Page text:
transportation

Nothing Sweet About Transit Deserts

The planning community has finally begun talking about transit deserts consistently in the last ten years. While food deserts are an obvious priority, few understand the urgency of how transit affects the decisions made in households. Unarguably, everyone will eventually have to leave home and traverse communities to reach amenities or employment, and cost will be a factor. Why then is it still so attractive to put people in areas with low navigability?

Developers are paid when houses are built, so few will stop to consider what isolation does to both the communities and the residents of those communities. The neighborhoods are so far out that living in such areas becomes impractical. Displacement means that people are fleeing from luxury housing costs, but the throngs are then forced to live in areas with no amenities. Furthermore, the connection between constituents begins to dissipate when all are far flung. Nothing can replace more narrow streets with bodegas on corners and bus stops.

Unfortunately, because transit deserts are often at the boundaries of counties and cities, few investors are willing to engage. Those areas are seen as places with nothing to do — due to lack of investment — so many of those brand-new housing communities become dilapidated. People need consistent intentional behavior to be attractive to both residents and investors. Conversely, places that have few investments are also seen as targets for further housing, even though there are few job opportunities and rarely any amenities such as grocery stores or banks. The land is seen as ripe for housing even as the infrastructure begins to crumble under the excessive traffic for roads not designed for such amplitude.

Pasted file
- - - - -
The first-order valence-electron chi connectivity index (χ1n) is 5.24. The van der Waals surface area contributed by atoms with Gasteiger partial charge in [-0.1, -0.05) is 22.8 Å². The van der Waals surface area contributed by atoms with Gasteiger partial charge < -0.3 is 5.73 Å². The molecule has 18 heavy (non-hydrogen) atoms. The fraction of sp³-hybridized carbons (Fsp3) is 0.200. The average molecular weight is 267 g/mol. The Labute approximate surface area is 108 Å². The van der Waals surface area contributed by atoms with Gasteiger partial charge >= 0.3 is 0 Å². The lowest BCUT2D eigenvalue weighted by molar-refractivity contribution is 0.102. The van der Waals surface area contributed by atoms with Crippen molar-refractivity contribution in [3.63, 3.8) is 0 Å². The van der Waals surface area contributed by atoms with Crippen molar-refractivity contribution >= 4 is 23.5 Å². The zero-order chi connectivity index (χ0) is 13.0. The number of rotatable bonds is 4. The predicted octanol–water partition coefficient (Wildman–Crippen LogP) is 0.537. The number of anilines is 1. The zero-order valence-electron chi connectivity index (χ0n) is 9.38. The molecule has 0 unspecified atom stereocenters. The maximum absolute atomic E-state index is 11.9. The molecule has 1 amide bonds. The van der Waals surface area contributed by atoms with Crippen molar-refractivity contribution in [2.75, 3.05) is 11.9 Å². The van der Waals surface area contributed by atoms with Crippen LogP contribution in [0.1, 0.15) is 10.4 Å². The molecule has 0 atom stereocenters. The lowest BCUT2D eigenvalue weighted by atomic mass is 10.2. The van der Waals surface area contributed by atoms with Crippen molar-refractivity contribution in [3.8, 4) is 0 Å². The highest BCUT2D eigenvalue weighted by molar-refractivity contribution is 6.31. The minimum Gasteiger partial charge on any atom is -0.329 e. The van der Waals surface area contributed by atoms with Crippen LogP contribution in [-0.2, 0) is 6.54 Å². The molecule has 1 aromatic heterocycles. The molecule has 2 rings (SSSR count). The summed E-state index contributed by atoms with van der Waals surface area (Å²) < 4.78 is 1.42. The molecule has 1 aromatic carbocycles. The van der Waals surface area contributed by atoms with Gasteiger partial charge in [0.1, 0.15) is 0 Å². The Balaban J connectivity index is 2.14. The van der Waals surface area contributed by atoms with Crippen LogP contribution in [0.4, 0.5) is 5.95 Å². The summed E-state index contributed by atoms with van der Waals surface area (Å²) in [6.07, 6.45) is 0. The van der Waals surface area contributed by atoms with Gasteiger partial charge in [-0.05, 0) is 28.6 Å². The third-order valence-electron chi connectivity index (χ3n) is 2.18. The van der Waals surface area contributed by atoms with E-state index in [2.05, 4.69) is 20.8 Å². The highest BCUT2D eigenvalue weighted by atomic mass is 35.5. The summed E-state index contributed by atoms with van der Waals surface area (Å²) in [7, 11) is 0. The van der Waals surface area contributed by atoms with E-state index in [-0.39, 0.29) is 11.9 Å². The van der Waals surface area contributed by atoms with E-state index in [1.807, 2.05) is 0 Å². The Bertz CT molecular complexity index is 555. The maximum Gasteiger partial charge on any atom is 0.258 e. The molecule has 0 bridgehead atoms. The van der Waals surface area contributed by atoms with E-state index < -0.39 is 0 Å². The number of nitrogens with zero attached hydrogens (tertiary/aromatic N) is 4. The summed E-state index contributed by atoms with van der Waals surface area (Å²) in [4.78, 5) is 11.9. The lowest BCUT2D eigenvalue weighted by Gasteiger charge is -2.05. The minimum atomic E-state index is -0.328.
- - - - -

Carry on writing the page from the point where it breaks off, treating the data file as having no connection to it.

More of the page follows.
Most importantly, transit deserts thrust undue costs on those least able to afford them. The biggest irony of urban planning is that those poised in neighborhoods with bike lanes and transit stations, with amenities surrounding them, with jobs and/or telecommunication networks to work from home — prefer to drive. Those who most need transit cannot access those areas due to the cost of living. Realistically, none of the people who enjoy the advantages of living in the city will be tempted to live away from them, meaning that the opportunities for those exiled to the hinterlands have no chance of transplanting those who might leave.

Cities were centered around automobiles, but such construction should have been seen as temporary. As a result, people are being forced to deal with the notion that living without public transit means always having to add a vehicle to monthly expenses. Transit deserts are inevitable, but if investors are willing to build houses out there, they should be willing to make a way for people to pay for those houses without having to commute to the parts of town “where people matter.”

 

 

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